Gotta be in it to win it: Local councils ignore M2M opportunities

Ian Scales
By Ian Scales

Jun 9, 2015

via Flickr © Norbert Reimer (CC BY-SA 2.0)

via Flickr © Norbert Reimer (CC BY-SA 2.0)

UK local councils aren’t as M2M-aware as they could be, claims Vodafone, which has conducted a survey into how (or not) municipal authorities are tapping the opportunities presented by what the UK mobile operator pointedly calls M2M (not IoT).

While both councillors and the people who elect them say they’re all in favour of money being spent to use technology to improve public services and trim costs, both sides appear to be less aware of the sorts of things that M2M (using cellular - Vodafone’s speciality) can deliver. The survey finds that 67 per cent of urban councillors are simply not aware of M2M and how it can be used. Could it be that the hype around ‘IoT’ and ‘smart cities’ - all those billions of devices due in a few years time - has put ‘that sort of thing’ firmly into the near future in the public’s - and the politicians’ - minds?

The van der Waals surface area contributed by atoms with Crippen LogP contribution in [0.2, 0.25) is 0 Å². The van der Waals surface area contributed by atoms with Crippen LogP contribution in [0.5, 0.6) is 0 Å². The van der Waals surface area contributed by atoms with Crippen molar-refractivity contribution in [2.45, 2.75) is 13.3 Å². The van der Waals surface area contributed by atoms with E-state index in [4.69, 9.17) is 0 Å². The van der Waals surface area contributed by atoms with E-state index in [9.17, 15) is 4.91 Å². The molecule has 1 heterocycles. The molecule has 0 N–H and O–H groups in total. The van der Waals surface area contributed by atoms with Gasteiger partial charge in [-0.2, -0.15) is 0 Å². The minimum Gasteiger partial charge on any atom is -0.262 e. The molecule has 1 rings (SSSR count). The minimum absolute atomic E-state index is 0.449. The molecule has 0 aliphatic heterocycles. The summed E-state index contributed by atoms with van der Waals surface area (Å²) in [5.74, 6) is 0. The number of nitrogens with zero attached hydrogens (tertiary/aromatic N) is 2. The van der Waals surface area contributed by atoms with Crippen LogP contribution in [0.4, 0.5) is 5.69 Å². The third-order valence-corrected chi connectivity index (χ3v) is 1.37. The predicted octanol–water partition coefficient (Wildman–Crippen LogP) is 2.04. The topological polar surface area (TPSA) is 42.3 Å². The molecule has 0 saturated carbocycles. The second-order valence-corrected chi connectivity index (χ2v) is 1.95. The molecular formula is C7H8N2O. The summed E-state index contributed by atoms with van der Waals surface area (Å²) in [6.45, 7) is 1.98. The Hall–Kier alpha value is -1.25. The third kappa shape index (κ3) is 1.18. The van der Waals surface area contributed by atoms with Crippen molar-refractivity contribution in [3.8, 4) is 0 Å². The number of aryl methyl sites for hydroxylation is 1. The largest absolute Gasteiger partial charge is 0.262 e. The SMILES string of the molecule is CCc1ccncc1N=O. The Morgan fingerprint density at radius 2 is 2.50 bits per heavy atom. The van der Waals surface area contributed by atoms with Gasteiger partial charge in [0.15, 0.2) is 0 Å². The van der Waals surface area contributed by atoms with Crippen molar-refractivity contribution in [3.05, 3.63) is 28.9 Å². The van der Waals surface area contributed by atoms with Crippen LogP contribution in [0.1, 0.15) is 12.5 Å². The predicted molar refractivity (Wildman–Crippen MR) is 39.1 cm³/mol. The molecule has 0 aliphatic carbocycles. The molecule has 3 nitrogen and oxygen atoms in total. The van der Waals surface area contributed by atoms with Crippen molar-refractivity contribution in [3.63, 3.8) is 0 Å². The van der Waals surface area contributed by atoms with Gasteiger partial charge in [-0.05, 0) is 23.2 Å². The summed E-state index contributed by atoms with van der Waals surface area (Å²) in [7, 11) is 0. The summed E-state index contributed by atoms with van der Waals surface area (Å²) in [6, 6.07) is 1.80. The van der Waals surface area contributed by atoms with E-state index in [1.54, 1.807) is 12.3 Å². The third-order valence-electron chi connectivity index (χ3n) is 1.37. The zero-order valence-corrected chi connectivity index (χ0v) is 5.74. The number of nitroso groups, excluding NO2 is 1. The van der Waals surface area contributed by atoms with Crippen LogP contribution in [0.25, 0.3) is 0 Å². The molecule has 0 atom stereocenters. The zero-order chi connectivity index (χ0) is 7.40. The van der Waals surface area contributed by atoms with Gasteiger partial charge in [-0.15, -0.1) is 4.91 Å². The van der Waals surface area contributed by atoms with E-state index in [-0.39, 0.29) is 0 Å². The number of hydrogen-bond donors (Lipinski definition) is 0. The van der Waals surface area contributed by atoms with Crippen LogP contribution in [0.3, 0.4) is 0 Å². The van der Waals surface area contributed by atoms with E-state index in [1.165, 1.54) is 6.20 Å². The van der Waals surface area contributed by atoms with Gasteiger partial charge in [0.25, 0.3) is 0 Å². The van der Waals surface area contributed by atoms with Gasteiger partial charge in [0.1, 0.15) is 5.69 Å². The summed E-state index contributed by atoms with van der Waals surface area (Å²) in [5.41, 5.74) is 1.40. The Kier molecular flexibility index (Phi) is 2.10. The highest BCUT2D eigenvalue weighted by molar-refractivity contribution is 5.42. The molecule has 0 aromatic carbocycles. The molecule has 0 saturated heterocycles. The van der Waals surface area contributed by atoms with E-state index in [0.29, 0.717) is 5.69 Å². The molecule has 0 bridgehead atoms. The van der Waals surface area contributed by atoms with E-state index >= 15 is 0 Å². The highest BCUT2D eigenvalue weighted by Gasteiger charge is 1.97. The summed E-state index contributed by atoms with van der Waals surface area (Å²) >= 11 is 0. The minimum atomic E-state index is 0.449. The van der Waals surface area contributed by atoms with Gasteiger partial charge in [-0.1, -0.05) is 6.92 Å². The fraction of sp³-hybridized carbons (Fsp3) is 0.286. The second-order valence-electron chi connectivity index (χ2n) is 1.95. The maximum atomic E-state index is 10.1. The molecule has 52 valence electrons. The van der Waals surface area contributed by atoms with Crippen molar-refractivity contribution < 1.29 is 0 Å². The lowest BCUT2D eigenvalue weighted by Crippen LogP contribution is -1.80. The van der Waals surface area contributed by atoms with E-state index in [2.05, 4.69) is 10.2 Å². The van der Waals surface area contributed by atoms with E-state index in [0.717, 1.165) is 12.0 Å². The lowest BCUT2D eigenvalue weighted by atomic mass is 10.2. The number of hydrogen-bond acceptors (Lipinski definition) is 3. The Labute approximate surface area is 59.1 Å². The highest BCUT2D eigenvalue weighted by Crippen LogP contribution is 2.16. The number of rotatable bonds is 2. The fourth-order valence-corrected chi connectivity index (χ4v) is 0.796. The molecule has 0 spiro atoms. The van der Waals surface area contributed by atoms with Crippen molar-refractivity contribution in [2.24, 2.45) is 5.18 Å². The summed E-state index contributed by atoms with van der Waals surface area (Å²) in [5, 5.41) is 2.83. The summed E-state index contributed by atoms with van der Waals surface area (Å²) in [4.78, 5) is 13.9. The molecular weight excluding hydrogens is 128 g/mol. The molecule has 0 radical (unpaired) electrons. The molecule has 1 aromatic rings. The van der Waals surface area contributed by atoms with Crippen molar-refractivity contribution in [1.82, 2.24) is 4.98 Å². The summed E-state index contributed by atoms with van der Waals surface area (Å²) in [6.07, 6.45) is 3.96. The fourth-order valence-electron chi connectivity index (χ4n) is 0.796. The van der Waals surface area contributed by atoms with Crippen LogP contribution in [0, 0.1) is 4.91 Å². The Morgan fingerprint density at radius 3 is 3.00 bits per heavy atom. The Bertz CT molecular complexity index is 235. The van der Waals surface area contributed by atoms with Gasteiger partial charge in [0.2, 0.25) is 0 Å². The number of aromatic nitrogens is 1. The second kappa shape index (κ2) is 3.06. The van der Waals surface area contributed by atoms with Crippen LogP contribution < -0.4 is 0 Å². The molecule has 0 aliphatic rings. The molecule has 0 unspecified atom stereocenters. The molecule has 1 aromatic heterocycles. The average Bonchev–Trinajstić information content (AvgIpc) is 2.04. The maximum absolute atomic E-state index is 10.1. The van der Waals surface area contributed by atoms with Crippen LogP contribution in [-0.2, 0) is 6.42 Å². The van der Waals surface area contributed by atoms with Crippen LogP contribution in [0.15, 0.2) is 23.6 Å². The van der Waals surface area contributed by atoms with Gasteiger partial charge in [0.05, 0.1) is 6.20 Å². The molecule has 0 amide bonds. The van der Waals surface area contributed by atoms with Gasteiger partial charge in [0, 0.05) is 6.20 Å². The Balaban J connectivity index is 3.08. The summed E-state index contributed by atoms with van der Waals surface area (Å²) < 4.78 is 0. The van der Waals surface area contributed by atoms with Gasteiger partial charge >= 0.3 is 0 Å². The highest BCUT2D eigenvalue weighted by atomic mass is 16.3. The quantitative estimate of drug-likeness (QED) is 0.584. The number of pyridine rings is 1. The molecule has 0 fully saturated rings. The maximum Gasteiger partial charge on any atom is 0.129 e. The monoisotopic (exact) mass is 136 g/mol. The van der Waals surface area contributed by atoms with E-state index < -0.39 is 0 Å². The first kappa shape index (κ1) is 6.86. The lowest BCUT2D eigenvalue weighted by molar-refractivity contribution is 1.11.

Whatever the case, the survey calculates that potential savings of more than £400 million are currently being missed. The use cases Vodafone identifies (not without ulterior motive, of course) are:

Smart street lighting and smart in-building energy management systems in local government buildings. It reckons these alone could provide savings of £402.3 million.

When Vodafone implemented smart monitoring systems across 200 of its sites,  it claims it gave itself  an average saving of 29 per cent in energy costs, so it calculates that with UK local authorities spending around £750 million each year on energy costs, they could save close to £190 million per year with an average saving of 25 per cent through the introduction of similar systems.

 Further savings could be achieved by smart street lighting - which brightens when it senses people or vehicles are nearby - and which could drive millions more in energy cost reductions.

Politically, there’s lots of points to be scored too by making the urban environment more voter-friendly through smart traffic lights, applications to help citizens find parking spaces, get their refuse collected and so on. It says one City Council has started a project with Vodafone to help direct drivers to the council’s 10,000 parking bays – some of which remain vacant because people can’t find them. That could be a real vote-winner.

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